I was 18 years old on 9/11. I was a private in Basic Training at Ft. Knox, Kentucky, as fate would have it. I turned 21 at Bagram Air Base. I turned 30 at Kandahar Airfield during my fourth deployment to Afghanistan. I do not take war lightly. My formative years have been steeped in violence.
I have fought for this country. I have killed for this country. And it is that experience of fighting for a lost cause that makes me extremely hesitant now about the prospect of confrontation with Russia over the territorial integrity of Ukraine.
I am old enough to remember the myopic, binary thinking of the early days of the Global War on Terror. Remember, "[e]ither you are with us, or you are with the terrorists?" Or, how about the terrorists "hate us for our freedom?" So, I am inured to the simplistic logic of "x is bad. Therefore, y is good, and z must be done."
Similarly, I am slow to accept the notion that Putin desires to destroy the Western world, to drive his tanks clear through the former Soviet Bloc, and to menace Western Europe into submission. This is not to excuse his actions. I would not want to live under his rule. But we have seen this existential language before. I have been duped by it, and this go around, I am skeptical.
When it comes to recent history, I know that this conflict is not as simple as "democracy v. autocracy." This conflict, as with all things, has a history. Some hawks and supporters of American unipolar hegemony may not want to hear this, but yes, the United States is complicit in this crisis. In the waning days of the Cold War, Western leaders offered assurances that the U.S. would not expand NATO. Even the architect of the U.S. government’s containment policy, George Kennan, called NATO expansion the "most fateful error of American policy in the entire post-Cold War era." The U.S. broke those assurances, those warnings were ignored, and American presidents from both parties proceeded anyhow. Putin told us where his red lines were, and we ignored them.
I also recognize that the moral landscape of politics does not align neatly with the platitudes emanating from Washington. Again, this is not to excuse Putin’s actions. However, politics is a Machiavellian game, and this has not changed, despite all the banalities to the contrary. Most Americans and those in the Western world have been living in a fantasy world, one that says that humanity has escaped the horror of history and transcended the confines of the human condition. Recent history should have disabused of those illusions.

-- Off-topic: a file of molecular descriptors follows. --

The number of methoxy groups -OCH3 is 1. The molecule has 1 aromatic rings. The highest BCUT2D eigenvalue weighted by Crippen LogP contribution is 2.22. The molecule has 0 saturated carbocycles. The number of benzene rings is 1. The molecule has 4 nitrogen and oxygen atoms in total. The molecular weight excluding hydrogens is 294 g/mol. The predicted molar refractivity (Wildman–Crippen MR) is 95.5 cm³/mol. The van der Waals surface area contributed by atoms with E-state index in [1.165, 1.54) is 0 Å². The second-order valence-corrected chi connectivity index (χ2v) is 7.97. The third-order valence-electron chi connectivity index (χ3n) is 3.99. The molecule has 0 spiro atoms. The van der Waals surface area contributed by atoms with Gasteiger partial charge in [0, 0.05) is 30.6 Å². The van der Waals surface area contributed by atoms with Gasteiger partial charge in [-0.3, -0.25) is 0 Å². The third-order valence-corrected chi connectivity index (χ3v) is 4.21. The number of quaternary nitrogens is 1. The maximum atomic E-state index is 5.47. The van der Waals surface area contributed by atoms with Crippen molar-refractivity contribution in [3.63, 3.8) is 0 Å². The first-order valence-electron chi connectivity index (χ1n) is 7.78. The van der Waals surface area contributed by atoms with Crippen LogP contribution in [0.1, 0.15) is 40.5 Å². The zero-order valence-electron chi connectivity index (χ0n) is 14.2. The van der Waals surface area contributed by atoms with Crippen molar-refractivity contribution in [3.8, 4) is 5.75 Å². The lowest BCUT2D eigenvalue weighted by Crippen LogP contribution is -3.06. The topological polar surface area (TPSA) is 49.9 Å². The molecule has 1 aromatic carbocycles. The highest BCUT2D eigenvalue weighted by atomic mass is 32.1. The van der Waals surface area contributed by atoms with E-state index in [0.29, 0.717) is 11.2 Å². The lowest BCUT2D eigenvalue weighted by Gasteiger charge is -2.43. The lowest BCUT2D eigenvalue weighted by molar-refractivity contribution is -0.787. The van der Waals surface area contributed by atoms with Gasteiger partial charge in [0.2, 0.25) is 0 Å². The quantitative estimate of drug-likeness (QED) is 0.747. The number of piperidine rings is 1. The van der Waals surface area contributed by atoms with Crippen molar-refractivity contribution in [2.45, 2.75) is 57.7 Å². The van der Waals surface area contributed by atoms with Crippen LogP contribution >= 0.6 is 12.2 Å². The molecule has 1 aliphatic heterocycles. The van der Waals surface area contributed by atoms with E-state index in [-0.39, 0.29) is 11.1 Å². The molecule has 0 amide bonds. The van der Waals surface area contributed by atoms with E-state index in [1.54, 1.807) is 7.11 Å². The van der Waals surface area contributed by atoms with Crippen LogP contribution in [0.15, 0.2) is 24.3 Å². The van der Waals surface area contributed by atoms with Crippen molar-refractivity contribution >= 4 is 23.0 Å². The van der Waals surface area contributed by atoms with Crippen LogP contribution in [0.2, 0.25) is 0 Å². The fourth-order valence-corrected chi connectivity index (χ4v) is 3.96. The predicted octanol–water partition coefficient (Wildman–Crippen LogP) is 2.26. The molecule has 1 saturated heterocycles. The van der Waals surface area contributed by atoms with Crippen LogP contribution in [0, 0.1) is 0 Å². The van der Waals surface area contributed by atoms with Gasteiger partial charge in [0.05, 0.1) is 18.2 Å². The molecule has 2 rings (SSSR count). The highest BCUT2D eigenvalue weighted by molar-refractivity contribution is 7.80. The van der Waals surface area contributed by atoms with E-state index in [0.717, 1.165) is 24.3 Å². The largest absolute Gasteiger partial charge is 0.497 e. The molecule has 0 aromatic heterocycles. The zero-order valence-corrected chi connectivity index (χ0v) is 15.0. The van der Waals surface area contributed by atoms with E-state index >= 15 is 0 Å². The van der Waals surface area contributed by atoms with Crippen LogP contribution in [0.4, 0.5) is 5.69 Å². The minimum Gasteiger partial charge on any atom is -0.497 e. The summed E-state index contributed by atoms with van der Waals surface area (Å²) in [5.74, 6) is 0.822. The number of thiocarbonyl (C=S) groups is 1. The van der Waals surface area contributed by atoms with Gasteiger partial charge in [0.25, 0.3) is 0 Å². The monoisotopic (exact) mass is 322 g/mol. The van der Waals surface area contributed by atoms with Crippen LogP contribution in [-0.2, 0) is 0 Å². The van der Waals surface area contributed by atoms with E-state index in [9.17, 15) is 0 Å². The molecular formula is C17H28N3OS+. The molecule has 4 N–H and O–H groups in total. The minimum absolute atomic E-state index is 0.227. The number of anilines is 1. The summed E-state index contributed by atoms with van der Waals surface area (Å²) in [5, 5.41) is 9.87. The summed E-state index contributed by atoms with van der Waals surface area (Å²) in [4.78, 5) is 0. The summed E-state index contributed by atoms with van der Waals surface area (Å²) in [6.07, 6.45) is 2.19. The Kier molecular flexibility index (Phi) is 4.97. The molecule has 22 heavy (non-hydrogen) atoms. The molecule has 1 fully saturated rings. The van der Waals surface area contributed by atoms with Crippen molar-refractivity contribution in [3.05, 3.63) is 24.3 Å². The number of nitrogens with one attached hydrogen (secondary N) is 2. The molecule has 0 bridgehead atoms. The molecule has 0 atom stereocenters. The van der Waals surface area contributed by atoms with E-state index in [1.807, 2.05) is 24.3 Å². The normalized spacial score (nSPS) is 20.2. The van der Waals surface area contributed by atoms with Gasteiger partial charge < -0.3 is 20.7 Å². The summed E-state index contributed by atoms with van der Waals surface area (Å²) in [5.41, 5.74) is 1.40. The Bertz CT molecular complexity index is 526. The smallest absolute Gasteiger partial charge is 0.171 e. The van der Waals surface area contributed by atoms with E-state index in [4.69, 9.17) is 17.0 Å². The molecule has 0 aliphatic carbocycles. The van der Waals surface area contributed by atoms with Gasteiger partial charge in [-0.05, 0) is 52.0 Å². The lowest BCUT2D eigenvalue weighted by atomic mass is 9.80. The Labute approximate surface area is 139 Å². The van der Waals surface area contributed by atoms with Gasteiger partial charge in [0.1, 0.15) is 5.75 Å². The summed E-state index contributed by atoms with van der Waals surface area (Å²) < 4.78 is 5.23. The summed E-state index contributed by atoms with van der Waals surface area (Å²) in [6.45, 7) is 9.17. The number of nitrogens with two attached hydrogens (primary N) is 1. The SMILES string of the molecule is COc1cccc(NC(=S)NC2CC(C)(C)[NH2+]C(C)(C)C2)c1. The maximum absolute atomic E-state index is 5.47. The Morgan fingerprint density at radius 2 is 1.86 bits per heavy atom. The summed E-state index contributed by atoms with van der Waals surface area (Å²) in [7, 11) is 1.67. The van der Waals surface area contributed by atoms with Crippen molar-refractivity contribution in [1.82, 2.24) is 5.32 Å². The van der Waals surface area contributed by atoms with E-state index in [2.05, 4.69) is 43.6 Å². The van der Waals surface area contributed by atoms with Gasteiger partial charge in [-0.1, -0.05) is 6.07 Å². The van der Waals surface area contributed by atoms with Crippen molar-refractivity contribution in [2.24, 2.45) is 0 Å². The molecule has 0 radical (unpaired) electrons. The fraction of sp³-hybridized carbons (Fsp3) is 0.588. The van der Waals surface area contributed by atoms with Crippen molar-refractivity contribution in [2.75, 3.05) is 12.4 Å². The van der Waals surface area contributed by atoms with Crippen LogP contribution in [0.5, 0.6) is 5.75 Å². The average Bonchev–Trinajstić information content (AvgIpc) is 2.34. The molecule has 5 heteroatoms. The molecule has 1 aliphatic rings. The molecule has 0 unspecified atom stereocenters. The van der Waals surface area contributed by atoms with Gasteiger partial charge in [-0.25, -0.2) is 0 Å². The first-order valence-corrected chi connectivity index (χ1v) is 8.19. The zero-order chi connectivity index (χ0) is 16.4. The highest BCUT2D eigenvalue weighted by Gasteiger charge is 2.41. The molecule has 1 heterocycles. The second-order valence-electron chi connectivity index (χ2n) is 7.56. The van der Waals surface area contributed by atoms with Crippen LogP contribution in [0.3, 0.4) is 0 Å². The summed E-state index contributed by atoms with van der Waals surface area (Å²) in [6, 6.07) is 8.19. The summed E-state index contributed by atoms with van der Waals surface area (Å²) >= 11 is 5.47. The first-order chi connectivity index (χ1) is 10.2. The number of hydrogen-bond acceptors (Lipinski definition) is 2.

Similarly, Ukraine is one of the most corrupt countries in the world, headed by a government established in part by U.S. interference and yes is supported in part by Neo Nazis. Geopolitics is not simply a Manichean struggle between darkness and light, despite what the received wisdom of World War II might claim.
Again, call me a cynic if you must, but governments obfuscate, lie, and exaggerate. Governments are exceedingly deceitful when it comes to geopolitics and war. The U.S. government entered the Spanish-American war based on a lie. The U.S. government thoroughly propagandized the American people on the eve of its entry into World War I. President Roosevelt concealed his desires for U.S. entry into the Second World War and actively colluded with the British government to steer public opinion and spy on his political opponents. Vietnam was initiated by falsehood and soaked in deceit. All of the Iraq wars were sold on lies, and for 20 years, the U.S. government lied about every aspect of the war in Afghanistan.
So, again this is not to excuse Putin’s actions nor insinuate that he is being honest about his intentions. But this time, I am hesitant about imbibing the simplistic narrative emanating from the same foreign policy class that has repeatedly lied to me.
As with all wars or imperial projects, a prolonged showdown with Russia would continue to contort and tarnish our republic. Total war changes societies for the worse. The U.S. government repurposed the organs of the Cold War state to fight an endless war on terrorism. We are still living in the security state erected by that war. The government turned that system inward, a move that has torn apart our society and wrecked our economy. How much more of this can we take?
And to put it bluntly, why should I be expected to sacrifice or die to protect a European political project that Western Europeans seem to be hesitant to fight for themselves? NATO members have routinely failed to meet their defense spending obligations with few notable exceptions. Americans cannot be the eternal guarantor of European security.
Finally, are you willing to die for the territorial integrity of Ukraine? Are you ready to sacrifice the lives of your children? These questions may seem fanciful, even absurd, but we ought to ponder them. Even if one only supports sanctions and containment to respond to this crisis, such moves can spiral into active conflict. War is not something to be taken lightly, especially one waged half a world away, for an amorphous objective and against a nuclear armed power. I won’t fight. And, if you are not willing to do so yourself, don’t send someone else in your stead.
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